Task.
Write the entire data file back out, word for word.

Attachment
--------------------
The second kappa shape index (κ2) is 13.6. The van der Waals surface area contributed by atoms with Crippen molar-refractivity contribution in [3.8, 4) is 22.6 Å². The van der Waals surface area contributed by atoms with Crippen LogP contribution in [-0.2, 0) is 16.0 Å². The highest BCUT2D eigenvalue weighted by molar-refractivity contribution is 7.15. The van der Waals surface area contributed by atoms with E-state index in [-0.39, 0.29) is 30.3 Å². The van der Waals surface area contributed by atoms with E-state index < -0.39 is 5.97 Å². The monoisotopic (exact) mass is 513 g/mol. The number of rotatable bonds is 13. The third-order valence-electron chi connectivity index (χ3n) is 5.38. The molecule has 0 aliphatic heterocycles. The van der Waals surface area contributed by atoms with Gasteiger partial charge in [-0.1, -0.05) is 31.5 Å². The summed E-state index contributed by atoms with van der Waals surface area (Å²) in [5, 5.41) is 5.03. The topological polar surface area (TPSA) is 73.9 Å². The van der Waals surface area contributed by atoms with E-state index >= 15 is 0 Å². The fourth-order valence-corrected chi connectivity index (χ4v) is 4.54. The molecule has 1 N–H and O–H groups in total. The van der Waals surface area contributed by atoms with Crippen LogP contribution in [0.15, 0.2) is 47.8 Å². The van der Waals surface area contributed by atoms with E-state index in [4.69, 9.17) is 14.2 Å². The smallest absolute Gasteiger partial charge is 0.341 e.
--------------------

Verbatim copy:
The second kappa shape index (κ2) is 13.6. The van der Waals surface area contributed by atoms with Crippen molar-refractivity contribution in [3.8, 4) is 22.6 Å². The van der Waals surface area contributed by atoms with Crippen LogP contribution in [-0.2, 0) is 16.0 Å². The highest BCUT2D eigenvalue weighted by molar-refractivity contribution is 7.15. The van der Waals surface area contributed by atoms with E-state index in [-0.39, 0.29) is 30.3 Å². The van der Waals surface area contributed by atoms with E-state index < -0.39 is 5.97 Å². The monoisotopic (exact) mass is 513 g/mol. The number of rotatable bonds is 13. The third-order valence-electron chi connectivity index (χ3n) is 5.38. The molecule has 0 aliphatic heterocycles. The van der Waals surface area contributed by atoms with Gasteiger partial charge in [-0.1, -0.05) is 31.5 Å². The summed E-state index contributed by atoms with van der Waals surface area (Å²) in [5, 5.41) is 5.03. The topological polar surface area (TPSA) is 73.9 Å². The van der Waals surface area contributed by atoms with E-state index >= 15 is 0 Å². The fourth-order valence-corrected chi connectivity index (χ4v) is 4.54. The molecule has 1 N–H and O–H groups in total. The van der Waals surface area contributed by atoms with Crippen LogP contribution in [0.15, 0.2) is 47.8 Å². The van der Waals surface area contributed by atoms with E-state index in [4.69, 9.17) is 14.2 Å². The smallest absolute Gasteiger partial charge is 0.341 e.